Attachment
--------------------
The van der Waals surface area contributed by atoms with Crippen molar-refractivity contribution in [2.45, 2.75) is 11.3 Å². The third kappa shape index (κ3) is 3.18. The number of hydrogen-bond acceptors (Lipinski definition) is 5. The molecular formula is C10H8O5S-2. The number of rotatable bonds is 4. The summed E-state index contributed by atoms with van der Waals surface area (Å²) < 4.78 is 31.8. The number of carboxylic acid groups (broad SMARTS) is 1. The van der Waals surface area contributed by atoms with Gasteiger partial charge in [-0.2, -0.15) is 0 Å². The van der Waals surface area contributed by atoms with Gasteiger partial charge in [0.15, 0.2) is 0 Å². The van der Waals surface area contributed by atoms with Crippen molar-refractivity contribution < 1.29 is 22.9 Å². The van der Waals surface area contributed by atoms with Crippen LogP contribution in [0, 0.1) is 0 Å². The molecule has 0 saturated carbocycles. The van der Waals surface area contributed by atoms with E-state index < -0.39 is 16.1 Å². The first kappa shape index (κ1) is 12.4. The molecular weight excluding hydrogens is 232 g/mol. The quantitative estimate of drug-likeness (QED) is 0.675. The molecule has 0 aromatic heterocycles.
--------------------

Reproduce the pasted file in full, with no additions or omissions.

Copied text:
The van der Waals surface area contributed by atoms with Crippen molar-refractivity contribution in [2.45, 2.75) is 11.3 Å². The third kappa shape index (κ3) is 3.18. The number of hydrogen-bond acceptors (Lipinski definition) is 5. The molecular formula is C10H8O5S-2. The number of rotatable bonds is 4. The summed E-state index contributed by atoms with van der Waals surface area (Å²) < 4.78 is 31.8. The number of carboxylic acid groups (broad SMARTS) is 1. The van der Waals surface area contributed by atoms with Gasteiger partial charge in [-0.2, -0.15) is 0 Å². The van der Waals surface area contributed by atoms with Gasteiger partial charge in [0.15, 0.2) is 0 Å². The van der Waals surface area contributed by atoms with Crippen molar-refractivity contribution < 1.29 is 22.9 Å². The van der Waals surface area contributed by atoms with Crippen LogP contribution in [0, 0.1) is 0 Å². The molecule has 0 saturated carbocycles. The van der Waals surface area contributed by atoms with E-state index < -0.39 is 16.1 Å². The first kappa shape index (κ1) is 12.4. The molecular weight excluding hydrogens is 232 g/mol. The quantitative estimate of drug-likeness (QED) is 0.675. The molecule has 0 aromatic heterocycles.